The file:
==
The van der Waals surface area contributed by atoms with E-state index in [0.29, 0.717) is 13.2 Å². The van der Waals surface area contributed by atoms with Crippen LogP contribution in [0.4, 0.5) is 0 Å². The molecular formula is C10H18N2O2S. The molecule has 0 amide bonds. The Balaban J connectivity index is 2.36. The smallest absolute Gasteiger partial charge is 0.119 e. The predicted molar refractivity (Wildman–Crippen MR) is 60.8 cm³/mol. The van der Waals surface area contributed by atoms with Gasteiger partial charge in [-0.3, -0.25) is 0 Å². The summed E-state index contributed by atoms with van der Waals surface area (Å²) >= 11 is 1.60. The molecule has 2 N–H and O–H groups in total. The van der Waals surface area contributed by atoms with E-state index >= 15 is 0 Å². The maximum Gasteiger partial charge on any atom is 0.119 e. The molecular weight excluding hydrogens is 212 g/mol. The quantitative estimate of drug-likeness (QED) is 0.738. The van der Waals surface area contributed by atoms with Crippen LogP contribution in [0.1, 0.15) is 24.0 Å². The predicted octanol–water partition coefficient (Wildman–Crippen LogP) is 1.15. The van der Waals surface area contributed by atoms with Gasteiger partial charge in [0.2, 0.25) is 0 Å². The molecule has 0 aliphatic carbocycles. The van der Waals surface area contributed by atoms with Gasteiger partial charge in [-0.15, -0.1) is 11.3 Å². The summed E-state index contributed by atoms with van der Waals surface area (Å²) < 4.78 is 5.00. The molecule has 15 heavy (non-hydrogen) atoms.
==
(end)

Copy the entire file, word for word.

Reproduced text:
The van der Waals surface area contributed by atoms with E-state index in [0.29, 0.717) is 13.2 Å². The van der Waals surface area contributed by atoms with Crippen LogP contribution in [0.4, 0.5) is 0 Å². The molecular formula is C10H18N2O2S. The molecule has 0 amide bonds. The Balaban J connectivity index is 2.36. The smallest absolute Gasteiger partial charge is 0.119 e. The predicted molar refractivity (Wildman–Crippen MR) is 60.8 cm³/mol. The van der Waals surface area contributed by atoms with Gasteiger partial charge in [-0.3, -0.25) is 0 Å². The summed E-state index contributed by atoms with van der Waals surface area (Å²) >= 11 is 1.60. The molecule has 2 N–H and O–H groups in total. The van der Waals surface area contributed by atoms with E-state index >= 15 is 0 Å². The maximum Gasteiger partial charge on any atom is 0.119 e. The molecular weight excluding hydrogens is 212 g/mol. The quantitative estimate of drug-likeness (QED) is 0.738. The van der Waals surface area contributed by atoms with Crippen LogP contribution in [0.1, 0.15) is 24.0 Å². The predicted octanol–water partition coefficient (Wildman–Crippen LogP) is 1.15. The van der Waals surface area contributed by atoms with Gasteiger partial charge in [0.2, 0.25) is 0 Å². The molecule has 0 aliphatic carbocycles. The van der Waals surface area contributed by atoms with Gasteiger partial charge in [-0.15, -0.1) is 11.3 Å². The summed E-state index contributed by atoms with van der Waals surface area (Å²) < 4.78 is 5.00. The molecule has 15 heavy (non-hydrogen) atoms.